In Territory, Authority, Rights: From Medieval to Global Assemblages (Princeton University Press 2006), her thesis is that today’s partial but foundational global transformations, from economic to cultural and subjective, actually take place largely inside thick national settings and institutions. But they do so in ways that denationalize the national. She conceptualizes denationalizing dynamics as operating in the shadows of the more familiar globalizing dynamics. This denationalizing of what was historically constructed as national is more significant than much of the self-evidently global. A guiding question running through this book is how complex systems change. One key finding is that in complex systems such change is not necessarily highly visible: it often consists of existing systemic capabilities shifting to a new set of organizing logics — in ways that make those capabilities look as more of the same.

Her most recent project is developed in two books: Expulsions: Brutality and Complexity in the Global Economy (Harvard University Press/Belknap 2014), and the forthcoming Ungoverned Territories? (Harvard University Press 2018). The organizing thesis in Expulsions is that our global modernity is marked by systemic expulsions of all sorts. Such systemic expulsions go well beyond simply more inequality, poverty, refugees in the global south, and so on. It is often our complex intermediary processes, requiring admirable types of talents and knowledge, which are facilitating brutal, often elementary, expulsions. This book also calls for a rethinking of the knowledge silos we have produced. In Expulsions, she posits that we need to de-theorize in order to re-theorize. In Ungoverned Territories? she examines the making of ambiguous jurisdictions that escape the grip of existing national and international institutions. This volume will include The 2012 Storrs Lectures in Jurisprudence and Philosophy she delivered at the Yale University Law School.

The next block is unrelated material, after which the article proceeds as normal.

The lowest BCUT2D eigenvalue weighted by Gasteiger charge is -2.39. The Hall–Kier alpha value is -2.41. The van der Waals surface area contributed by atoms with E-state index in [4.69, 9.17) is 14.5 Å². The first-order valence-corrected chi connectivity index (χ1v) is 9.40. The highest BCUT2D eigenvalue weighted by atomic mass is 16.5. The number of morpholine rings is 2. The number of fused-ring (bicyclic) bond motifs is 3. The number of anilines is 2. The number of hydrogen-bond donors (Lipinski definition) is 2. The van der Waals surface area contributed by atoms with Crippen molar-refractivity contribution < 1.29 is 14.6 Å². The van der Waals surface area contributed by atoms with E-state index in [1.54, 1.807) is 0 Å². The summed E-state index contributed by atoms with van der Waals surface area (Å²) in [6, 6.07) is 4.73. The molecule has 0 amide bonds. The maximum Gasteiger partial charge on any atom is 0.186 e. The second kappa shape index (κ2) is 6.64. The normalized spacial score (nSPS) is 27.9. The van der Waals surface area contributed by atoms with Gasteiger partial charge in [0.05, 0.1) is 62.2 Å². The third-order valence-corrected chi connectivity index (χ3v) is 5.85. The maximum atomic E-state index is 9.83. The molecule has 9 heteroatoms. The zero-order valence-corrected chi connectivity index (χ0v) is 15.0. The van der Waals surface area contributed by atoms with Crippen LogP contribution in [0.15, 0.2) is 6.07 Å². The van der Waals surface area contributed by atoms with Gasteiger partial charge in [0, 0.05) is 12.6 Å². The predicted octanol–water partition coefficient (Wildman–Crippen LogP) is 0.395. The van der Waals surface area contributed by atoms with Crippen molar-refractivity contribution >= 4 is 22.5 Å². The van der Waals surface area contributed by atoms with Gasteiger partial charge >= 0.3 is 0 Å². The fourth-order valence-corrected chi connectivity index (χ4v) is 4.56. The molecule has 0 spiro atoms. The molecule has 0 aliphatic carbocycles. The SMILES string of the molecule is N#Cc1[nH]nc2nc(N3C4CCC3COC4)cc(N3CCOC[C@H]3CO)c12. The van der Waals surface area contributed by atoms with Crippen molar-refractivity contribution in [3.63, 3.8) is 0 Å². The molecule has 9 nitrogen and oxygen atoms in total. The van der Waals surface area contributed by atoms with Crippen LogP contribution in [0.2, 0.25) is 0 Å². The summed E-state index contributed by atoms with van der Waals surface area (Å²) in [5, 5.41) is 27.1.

She has completed Cities at War: Global Insecurity and Urban Resistance, a book co-edited with Mary Kaldor (London School of Economics), forthcoming with Columbia University Press in 2019. It is based on fieldwork by a team of researchers in 8 major cities with high levels of conflict, ranging from Ciudad Juarez to Baghdad. It is funded by a large grant from the European Union Research Council.

Sassen has now started a new project on what an “Ethics of the City” would actually consist of. She posits that it will inevitably be quite different from our much-admired classic texts on ethics, which hover safely above the inequities of daily life in a large city. An ethics of the city is perhaps inevitably a bit of an ugly-duckling ethics, an imperfect ethics. The working thesis is that it is an ethics where social justice, rather than a purer and more elevated notion of ethics, becomes as strong as all the forces aligned against it. Cities are sites of inequality and indifference. Therein resides the challenge and the necessity to understand when do inequality and indifference become profoundly unjust and destructive of people, their efforts, and the city itself.  Her first three sites for research will be New York City, Tunis, and Beijing.